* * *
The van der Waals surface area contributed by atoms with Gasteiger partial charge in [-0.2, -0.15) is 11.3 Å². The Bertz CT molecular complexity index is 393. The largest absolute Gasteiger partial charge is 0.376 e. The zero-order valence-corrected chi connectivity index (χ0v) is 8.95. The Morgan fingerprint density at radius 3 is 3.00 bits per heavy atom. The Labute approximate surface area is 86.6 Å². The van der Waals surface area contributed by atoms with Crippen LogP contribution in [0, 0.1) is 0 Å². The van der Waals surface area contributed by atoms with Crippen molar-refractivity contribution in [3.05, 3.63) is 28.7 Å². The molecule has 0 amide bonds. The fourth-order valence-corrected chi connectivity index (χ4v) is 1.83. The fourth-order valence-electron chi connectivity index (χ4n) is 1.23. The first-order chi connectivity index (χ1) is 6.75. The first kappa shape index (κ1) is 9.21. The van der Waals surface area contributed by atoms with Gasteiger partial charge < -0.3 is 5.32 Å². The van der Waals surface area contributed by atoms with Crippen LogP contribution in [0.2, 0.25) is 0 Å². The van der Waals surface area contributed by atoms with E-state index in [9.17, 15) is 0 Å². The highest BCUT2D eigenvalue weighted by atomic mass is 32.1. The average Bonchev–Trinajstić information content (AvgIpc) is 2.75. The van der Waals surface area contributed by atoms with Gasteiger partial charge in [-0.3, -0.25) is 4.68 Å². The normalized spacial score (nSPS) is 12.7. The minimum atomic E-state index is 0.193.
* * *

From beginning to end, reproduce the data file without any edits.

The van der Waals surface area contributed by atoms with Gasteiger partial charge in [-0.2, -0.15) is 11.3 Å². The Bertz CT molecular complexity index is 393. The largest absolute Gasteiger partial charge is 0.376 e. The zero-order valence-corrected chi connectivity index (χ0v) is 8.95. The Morgan fingerprint density at radius 3 is 3.00 bits per heavy atom. The Labute approximate surface area is 86.6 Å². The van der Waals surface area contributed by atoms with Crippen LogP contribution in [0, 0.1) is 0 Å². The van der Waals surface area contributed by atoms with Crippen molar-refractivity contribution in [3.05, 3.63) is 28.7 Å². The molecule has 0 amide bonds. The fourth-order valence-corrected chi connectivity index (χ4v) is 1.83. The fourth-order valence-electron chi connectivity index (χ4n) is 1.23. The first-order chi connectivity index (χ1) is 6.75. The first kappa shape index (κ1) is 9.21. The van der Waals surface area contributed by atoms with Gasteiger partial charge < -0.3 is 5.32 Å². The van der Waals surface area contributed by atoms with Crippen LogP contribution in [0.2, 0.25) is 0 Å². The van der Waals surface area contributed by atoms with E-state index in [9.17, 15) is 0 Å². The highest BCUT2D eigenvalue weighted by atomic mass is 32.1. The average Bonchev–Trinajstić information content (AvgIpc) is 2.75. The van der Waals surface area contributed by atoms with Gasteiger partial charge in [-0.3, -0.25) is 4.68 Å². The normalized spacial score (nSPS) is 12.7. The minimum atomic E-state index is 0.193.